Psychologist and co-founder of the Emotionally Focused Therapy Dr Sue Johnson explains that we are born with fundamental needs – to survive and to belong. As a result, we have the corresponding fears – fear of injury/death and fear of abandonment/rejection. These are as powerful as each other and sometimes we will act in a way that will risk… or even cost… us our life – so that we are not abandoned/rejected. Fears can be triggered by cues, suggesting a threat. Some cues are with us when we are born. For example, wind in the face, loud noises, or quick drop can startle, upset, or panic a baby. Similarly, there are cues that trigger our fear of abandonment/rejection. These are just as powerful and can trigger primal panic, similarly to that of injury/death.

Professor of Psychology at the University of Massachusetts Dr Edward Tronick has demonstrated this in his series of experiments popularly called the “Still Face Experiments”. You can easily find the video on YouTube. The experimenter asks the mother to face the baby without responding to her. The baby immediately notices the ‘disconnect’ and instinctively (she has no logic developed yet) acts to get her mother back. After number of failed attempts, the baby’s distress becomes unbearable and the experiment is stopped after only 2 minutes. The attempts to reconnect vary from withdrawal, to appealing to mother’s curiosity, to protest, to panic. This is our normal human way of connecting with loved ones. Adults do that too. Especially, when feeling a ‘disconnect’ from our partner. Sometimes this works. I might realise how much pain my partner is in and come to soothe her (Win my Sweetheart’s Heart) after hearing her yelling “you’re never there for me!” Alternatively, I might experience this as a ‘disconnect’ and a ‘threat’ of abandonment/rejection and… panic as well. Sometimes unburdening our panic, expelling our anger, or protecting ourselves will trigger our partners more (and so on…). Responding to your partner’s attempts to reconnect in a way that is perceived as reconnecting will be Winning Your Sweetheart’s Heart.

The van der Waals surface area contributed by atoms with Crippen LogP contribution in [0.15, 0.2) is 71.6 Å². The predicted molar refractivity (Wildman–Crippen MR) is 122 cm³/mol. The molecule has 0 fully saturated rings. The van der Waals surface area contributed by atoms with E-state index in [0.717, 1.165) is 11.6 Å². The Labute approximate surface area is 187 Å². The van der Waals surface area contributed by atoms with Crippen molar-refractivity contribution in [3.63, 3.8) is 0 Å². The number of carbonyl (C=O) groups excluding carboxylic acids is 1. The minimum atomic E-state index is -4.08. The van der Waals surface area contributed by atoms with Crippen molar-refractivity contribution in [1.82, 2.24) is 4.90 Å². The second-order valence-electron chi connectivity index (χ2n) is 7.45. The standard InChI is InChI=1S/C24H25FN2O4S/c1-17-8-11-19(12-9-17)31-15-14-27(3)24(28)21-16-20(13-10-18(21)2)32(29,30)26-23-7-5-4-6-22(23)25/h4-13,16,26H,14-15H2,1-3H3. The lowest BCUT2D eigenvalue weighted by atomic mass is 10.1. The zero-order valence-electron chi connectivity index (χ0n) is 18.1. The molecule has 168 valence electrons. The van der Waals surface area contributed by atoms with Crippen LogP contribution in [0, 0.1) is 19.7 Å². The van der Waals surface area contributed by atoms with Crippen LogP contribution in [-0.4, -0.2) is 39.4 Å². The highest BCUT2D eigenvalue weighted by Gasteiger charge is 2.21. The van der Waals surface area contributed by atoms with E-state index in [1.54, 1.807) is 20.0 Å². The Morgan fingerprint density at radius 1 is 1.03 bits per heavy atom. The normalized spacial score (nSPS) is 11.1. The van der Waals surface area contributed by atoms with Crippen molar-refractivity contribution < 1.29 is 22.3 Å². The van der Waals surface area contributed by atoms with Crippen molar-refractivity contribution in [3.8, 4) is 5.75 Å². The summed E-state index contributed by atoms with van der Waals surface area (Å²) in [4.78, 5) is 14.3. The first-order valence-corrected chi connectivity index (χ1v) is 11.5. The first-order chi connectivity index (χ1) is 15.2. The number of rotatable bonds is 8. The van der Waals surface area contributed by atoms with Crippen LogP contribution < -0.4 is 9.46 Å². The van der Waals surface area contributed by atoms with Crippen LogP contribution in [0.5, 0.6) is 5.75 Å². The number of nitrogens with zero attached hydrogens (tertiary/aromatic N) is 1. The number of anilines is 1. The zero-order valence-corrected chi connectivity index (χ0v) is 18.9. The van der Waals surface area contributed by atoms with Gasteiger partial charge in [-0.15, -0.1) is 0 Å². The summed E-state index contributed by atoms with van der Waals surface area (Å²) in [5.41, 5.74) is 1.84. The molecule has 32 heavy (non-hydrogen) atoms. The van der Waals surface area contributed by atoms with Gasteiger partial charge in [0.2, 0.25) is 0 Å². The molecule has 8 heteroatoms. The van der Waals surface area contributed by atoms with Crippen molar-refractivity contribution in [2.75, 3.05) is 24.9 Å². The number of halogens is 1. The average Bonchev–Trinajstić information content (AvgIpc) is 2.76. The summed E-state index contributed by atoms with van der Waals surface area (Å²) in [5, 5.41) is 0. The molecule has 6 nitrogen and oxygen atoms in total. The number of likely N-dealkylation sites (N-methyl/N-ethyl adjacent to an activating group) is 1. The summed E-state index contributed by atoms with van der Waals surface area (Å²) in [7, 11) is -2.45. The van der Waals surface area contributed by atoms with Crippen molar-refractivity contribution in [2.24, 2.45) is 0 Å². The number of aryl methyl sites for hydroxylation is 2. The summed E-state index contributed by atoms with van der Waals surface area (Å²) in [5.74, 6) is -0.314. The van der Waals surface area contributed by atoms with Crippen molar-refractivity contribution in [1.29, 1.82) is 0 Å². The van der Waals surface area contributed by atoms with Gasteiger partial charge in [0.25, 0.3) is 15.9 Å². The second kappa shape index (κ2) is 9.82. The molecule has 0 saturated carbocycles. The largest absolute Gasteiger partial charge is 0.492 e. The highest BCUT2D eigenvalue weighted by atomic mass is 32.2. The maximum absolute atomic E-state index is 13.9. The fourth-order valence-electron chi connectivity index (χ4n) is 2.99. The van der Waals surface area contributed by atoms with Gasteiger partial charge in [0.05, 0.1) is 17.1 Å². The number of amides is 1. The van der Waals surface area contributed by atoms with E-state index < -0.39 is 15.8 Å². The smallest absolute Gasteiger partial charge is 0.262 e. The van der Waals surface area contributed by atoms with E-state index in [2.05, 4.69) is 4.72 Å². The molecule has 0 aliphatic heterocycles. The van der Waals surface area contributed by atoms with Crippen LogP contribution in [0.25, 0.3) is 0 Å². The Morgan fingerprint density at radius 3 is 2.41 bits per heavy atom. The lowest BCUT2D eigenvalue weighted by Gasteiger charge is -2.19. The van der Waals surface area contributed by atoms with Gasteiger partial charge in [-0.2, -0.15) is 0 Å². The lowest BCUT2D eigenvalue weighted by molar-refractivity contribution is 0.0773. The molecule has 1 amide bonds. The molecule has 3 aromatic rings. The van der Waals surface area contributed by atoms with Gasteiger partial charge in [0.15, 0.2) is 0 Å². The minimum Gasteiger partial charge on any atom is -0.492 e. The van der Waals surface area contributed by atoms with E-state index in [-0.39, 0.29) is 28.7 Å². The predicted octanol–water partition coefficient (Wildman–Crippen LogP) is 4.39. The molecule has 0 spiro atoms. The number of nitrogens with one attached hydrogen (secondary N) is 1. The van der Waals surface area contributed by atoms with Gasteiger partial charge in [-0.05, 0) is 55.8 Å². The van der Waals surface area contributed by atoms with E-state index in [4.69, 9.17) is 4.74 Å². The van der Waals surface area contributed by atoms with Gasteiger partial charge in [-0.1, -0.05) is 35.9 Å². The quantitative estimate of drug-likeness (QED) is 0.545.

Fault… We focus so much on whose fault it is…
Blaming ourselves can be so painful and can flood us emotionally. Unburdening through blaming others can result in them feeling under attack and defend. Chances are, of course, if we or our partners could simply choose between two buttons “good response” or “bad” – we would always choose “good”! But it’s not that simple and the world can be harsh and complex. If I don’t fully control it, how can it be my or my partner’s ‘fault’? Our experiences can be multifaceted and painful and sometimes couples fall into a pattern that is not working. As Dr Sue Johnson calls it the “protest polka” is a dance, where one partner’s move hurts the other, pushing them to move in a hurtful way, and so on. Consider in your relationship, when you and your partner get into painful conversations, does one withdraw more, while the other pursues? Does one’s withdrawal lead the other to pursue more? Does the pursuit lead to more withdrawal? This is a painful place for anyone to find themselves and I find it difficult to allocate faults to either of the partners. Finding a way out of this pattern can help you Win Your Sweetheart’s Heart.